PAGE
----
More evidence today that humans are not the only species with the intelligence and cognitive abilities to make and use tools.
We now know that several other species have the cognitive ability to make tools and at least one, the Caledonian Crow, goes one step further and not only makes simple modifications like stripping leaves from a twig but actually shapes the tool precisely, designing a tool fit for purpose.
We have known since 2002 that captive Caledonian crows such as the famous 'Betty' will bend wire into a hook to retrieve food. Wire is of course not a natural substance yet these crows appear to understand not only the shape and dimensions of the hook they need, but they also understand the tensile and maleability qualities of the wire they use. Because they were captive crows however it was always a possibility that there had been an element of training involved, even inadvertently.
Now, however, wild Caledonian crows have been observed bending twigs, so it seems the wire-bending technique was already within the crows' cognitive repertoire. The results were reported today in Royal Society Open Science by a team from University of St Andrews led by Dr Christian Rutz:
‘Betty’ the New Caledonian crow astonished the world when she ‘spontaneously’ bent straight pieces of garden wire into hooked foraging tools. Recent field experiments have revealed that tool bending is part of the species' natural behavioural repertoire, providing important context for interpreting Betty's iconic wire-bending feat. More generally, this discovery provides a compelling illustration of how natural history observations can inform laboratory-based research into the cognitive capacities of non-human animals.
Christian Rutz, Shoko Sugasawa, Jessica E. M. van der Wal, Barbara C. Klump, James J. H. St Clair
Tool bending in New Caledonian crows
R. Soc. open sci. 2016 3 160439; DOI: 10.1098/rsos.160439. Published 10 August 2016
© 2016 The Authors. Open access. Reprinted under Creative Commons Attribution 4.0 International licence (CC-BY 4.0)
As the press release by the University of St Andrews explains:
...recent field experiments by a team of St Andrews biologists have now revealed that tool bending is part of New Caledonian crows’ natural behavioural repertoire, casting doubt on Betty’s problem-solving prowess. Project leader Dr Christian Rutz explains: “We had provided wild-caught crows with juicy treats hidden in wooden logs, as well as with their preferred plant material for tool manufacture. We were absolutely over the moon when the birds started making and using tools in our field aviaries.”
But then something completely unexpected happened: some of the crows vigorously bent their twig tools during processing, in exactly the same manner as Betty had bent wire in the famous Oxford experiment – even though this time, bent tools were not required to solve the task. “We couldn’t believe our eyes,” Dr Rutz recounts. “Most birds trapped sticks underfoot before bending the tool shaft by bill, but one also pushed tools against the logs to flex them, and another wedged them upright into holes before pulling the shaft sideways, just as Betty had done. It turns out, the twigs that wild crows select for making their tools are pliable!
Tool making was once widely accepted by creationists as evidence that humans were a special species; a creation set apart from other animals. This was supposedly evidence of the validity of the creation story in Genesis and evidence that there was some God-given right to have dominion over Earth and its flora and fauna. It is now becoming increasingly evident that Genesis is merely an erroneous attempt to explain something that was wrongly believe to be true by people who knew no better, just as they were wrong about the sun and moon being suspended from the underside of a dome over the earth.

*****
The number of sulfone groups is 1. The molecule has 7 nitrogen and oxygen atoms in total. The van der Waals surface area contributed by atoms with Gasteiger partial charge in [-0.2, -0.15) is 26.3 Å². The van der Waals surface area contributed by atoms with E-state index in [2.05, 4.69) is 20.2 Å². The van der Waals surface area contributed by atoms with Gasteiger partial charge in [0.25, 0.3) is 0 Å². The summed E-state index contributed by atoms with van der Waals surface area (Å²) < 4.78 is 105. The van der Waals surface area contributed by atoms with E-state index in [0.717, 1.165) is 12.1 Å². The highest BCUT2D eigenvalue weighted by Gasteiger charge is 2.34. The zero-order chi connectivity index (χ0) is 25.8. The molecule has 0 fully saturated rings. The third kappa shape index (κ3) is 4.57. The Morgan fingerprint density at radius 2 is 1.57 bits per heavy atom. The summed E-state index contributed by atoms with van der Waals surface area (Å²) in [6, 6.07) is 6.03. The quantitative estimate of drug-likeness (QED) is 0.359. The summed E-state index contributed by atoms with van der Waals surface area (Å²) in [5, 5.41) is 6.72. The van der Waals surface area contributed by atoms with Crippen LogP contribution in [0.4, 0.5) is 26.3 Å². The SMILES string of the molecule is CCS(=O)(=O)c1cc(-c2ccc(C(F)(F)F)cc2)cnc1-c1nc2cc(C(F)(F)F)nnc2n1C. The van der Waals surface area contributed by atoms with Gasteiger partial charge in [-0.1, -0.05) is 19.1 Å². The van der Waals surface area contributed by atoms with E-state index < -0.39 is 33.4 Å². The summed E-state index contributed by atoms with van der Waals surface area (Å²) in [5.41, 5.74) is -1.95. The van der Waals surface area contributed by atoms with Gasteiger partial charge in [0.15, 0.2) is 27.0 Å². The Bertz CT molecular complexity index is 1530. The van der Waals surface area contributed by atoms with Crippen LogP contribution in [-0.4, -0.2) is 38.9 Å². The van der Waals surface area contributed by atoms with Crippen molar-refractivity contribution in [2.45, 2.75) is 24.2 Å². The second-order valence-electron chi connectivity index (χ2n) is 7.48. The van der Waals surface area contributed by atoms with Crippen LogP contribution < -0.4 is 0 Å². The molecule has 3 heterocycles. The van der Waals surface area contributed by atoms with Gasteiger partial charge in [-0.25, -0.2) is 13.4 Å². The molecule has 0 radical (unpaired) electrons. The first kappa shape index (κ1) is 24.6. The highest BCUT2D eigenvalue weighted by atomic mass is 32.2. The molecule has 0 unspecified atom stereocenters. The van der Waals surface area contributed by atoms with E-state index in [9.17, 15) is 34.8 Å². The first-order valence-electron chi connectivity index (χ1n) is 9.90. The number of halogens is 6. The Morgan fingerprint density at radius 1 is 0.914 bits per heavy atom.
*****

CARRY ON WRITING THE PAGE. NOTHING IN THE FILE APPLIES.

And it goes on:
Our study is a powerful reminder of the importance of basic natural history research. When my Oxford colleagues studied Betty’s cognitive abilities almost 15 years ago very little was known about how these birds make and use tools in their natural tropical habitat. Our discovery of tool bending in wild New Caledonian crows has come as a complete surprise, and was the result of patient field research.Like so many other old beliefs and superstitions the belief that intelligence and tool-making are evidence of a special place for humans in 'creation' - the basis of the idea that we were specially created or rather that the Universe was specially created for us to live in by a god - is nothing more than anthropocentric arrogance. It was never more than a distorted view of reality filtered through confirmatory bias by people who wanted to feel more important than they were already.
Dr Christian Rutz, project leader.
But, like so many of the primitive and plainly wrong ideas in the Bible, this one isn't just a harmless myth. It has been immensely damaging and now threatens the survival of not just humans but maybe life on Earth itself. It has conditioned Western attitudes to nature and our relationship to it. Instead of accepting the reality that we are part of nature and need to be as integrated as possible with it, it has made us feel above it all and separated from it.
We have had no qualms about hunting species to extinction; no qualms about turning forests into deserts; no qualms about turning prairie grasslands into monoculture wheat deserts with the soil structure destroyed and plants and animals exterminated with herbicides and pesticides. And we have had no qualms about pumping our toxic waste into the air and water we all depend on for our existence.
Humans are not the special creation of a magic sky fairy; humans are a species evolved along with, and sharing a common ancestor with, all other life. Science has shown us this and we have known about it for 150 years! We really DO need to start accepting it.
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